Sony Pulls Plug on e Villa

After only two months, Sony Electronics Thursday bagged its e Villa Network
Entertainment Center, a net appliance that Sony had banked would succeed where competitors like 3Com’s
Audrey failed.

“We are withdrawing the e Villa Network Entertainment Center from retailers
who agreed to market the product in the U.S.,” said Sony
spokesman John Dolak. “We are also notifying users of the product of our
intention to discontinue the consumer e Villa service by
Sept. 13, offering them a full refund that includes costs associated with
the device and related services.”

The device, which looked similar to a PC but had a 15-inch, portrait-mode
(800 by 1,024-pixel) display, was offered to consumers at
about $500. Though it offered many of the same features as a Net
appliance — Web surfing and e-mail — Sony billed it as an
entertainment center due to its multimedia capabilities. The appliance was
packaged with dial-up connectivity via EarthLink for
$21.95 a month, and ran on Be Inc.’s BeIA embedded operating system. Palm acquired Be earlier this month, and said it had no
plans to continue development of BeIA.

But the acquisition of Be appears not to have been the cause of the e Villa’s demise.

“This action is being taken after careful consideration,” Dolak said. “The
product fell short of our initial expectations in terms
of stability and usability.”

Indeed, Sony launched the e Villa at a time when earlier entrants to the Net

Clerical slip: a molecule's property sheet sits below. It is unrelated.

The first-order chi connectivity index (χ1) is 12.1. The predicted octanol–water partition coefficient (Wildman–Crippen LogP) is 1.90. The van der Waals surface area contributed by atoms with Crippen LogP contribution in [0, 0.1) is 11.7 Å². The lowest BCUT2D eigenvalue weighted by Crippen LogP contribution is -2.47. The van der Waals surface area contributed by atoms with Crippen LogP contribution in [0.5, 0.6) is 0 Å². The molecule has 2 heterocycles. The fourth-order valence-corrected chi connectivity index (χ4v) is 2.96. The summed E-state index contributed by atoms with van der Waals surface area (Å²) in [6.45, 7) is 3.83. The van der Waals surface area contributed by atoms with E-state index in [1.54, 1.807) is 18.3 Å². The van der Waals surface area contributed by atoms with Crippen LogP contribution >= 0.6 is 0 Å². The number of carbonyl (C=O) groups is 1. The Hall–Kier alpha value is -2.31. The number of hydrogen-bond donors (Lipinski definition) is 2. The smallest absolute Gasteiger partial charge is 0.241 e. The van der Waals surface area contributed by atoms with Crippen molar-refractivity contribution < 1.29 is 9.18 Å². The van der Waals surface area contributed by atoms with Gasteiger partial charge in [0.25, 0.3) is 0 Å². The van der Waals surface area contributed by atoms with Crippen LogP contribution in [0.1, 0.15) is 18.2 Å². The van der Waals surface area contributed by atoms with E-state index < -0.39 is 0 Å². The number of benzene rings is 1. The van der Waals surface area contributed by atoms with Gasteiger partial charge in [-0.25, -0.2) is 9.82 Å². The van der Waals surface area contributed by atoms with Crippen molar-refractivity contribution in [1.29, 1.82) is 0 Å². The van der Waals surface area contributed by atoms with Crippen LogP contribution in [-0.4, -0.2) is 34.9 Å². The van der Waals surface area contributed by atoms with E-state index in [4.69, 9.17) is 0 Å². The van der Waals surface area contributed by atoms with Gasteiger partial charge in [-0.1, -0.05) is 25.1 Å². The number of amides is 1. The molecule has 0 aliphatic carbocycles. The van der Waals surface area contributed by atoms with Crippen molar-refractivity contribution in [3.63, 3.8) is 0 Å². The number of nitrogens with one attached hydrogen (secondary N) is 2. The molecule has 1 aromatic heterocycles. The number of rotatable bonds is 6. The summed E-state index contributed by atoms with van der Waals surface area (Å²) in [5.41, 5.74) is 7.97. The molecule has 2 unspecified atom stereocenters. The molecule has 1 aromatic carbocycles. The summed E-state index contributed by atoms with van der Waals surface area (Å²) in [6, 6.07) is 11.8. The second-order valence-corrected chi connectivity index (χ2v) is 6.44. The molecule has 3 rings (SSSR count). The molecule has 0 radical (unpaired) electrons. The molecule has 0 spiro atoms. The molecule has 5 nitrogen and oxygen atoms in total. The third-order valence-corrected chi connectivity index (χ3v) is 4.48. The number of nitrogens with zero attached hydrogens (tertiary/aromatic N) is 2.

appliance field — including the Audrey and
Netpliance’s i-Opener — had already expired. Sony likely thought it could
get a piece of the information appliance market that IDC
predicted in June would soar from $7 billion last year to $44 billion in

But IDC didn’t really have Web terminals like the e Villa in mind when it
made that prediction.

In the same report that IDC prognosticated a $44 billion market in 2005, it
also said, “Moving forward, more established products
such as handhelds, iTV-enabled devices, and Internet-capable gaming devices
will fuel-inject the information appliances market with
high-octane growth. Together, these products will account for 85 percent of
the total value of shipments in 2005. Web tablets, Web
terminals and e-mail terminals will make up only a very slim portion of the

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